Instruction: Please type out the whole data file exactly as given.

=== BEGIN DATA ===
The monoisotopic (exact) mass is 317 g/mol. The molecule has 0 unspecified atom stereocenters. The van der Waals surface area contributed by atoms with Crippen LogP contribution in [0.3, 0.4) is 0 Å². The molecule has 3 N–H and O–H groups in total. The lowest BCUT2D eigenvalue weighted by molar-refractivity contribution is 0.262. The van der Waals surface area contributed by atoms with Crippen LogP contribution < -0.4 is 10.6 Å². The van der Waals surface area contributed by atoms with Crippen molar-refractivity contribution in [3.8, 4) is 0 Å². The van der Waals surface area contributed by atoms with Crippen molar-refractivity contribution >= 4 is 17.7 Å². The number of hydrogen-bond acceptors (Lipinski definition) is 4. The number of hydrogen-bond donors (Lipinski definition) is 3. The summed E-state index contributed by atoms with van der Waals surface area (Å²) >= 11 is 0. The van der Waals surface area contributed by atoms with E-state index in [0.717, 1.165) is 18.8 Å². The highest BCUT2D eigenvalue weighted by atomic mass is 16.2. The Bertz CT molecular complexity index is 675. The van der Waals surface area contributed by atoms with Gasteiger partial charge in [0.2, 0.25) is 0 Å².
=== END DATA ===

The monoisotopic (exact) mass is 317 g/mol. The molecule has 0 unspecified atom stereocenters. The van der Waals surface area contributed by atoms with Crippen LogP contribution in [0.3, 0.4) is 0 Å². The molecule has 3 N–H and O–H groups in total. The lowest BCUT2D eigenvalue weighted by molar-refractivity contribution is 0.262. The van der Waals surface area contributed by atoms with Crippen LogP contribution < -0.4 is 10.6 Å². The van der Waals surface area contributed by atoms with Crippen molar-refractivity contribution in [3.8, 4) is 0 Å². The van der Waals surface area contributed by atoms with Crippen molar-refractivity contribution >= 4 is 17.7 Å². The number of hydrogen-bond acceptors (Lipinski definition) is 4. The number of hydrogen-bond donors (Lipinski definition) is 3. The summed E-state index contributed by atoms with van der Waals surface area (Å²) >= 11 is 0. The van der Waals surface area contributed by atoms with E-state index in [0.717, 1.165) is 18.8 Å². The highest BCUT2D eigenvalue weighted by atomic mass is 16.2. The Bertz CT molecular complexity index is 675. The van der Waals surface area contributed by atoms with Gasteiger partial charge in [0.2, 0.25) is 0 Å².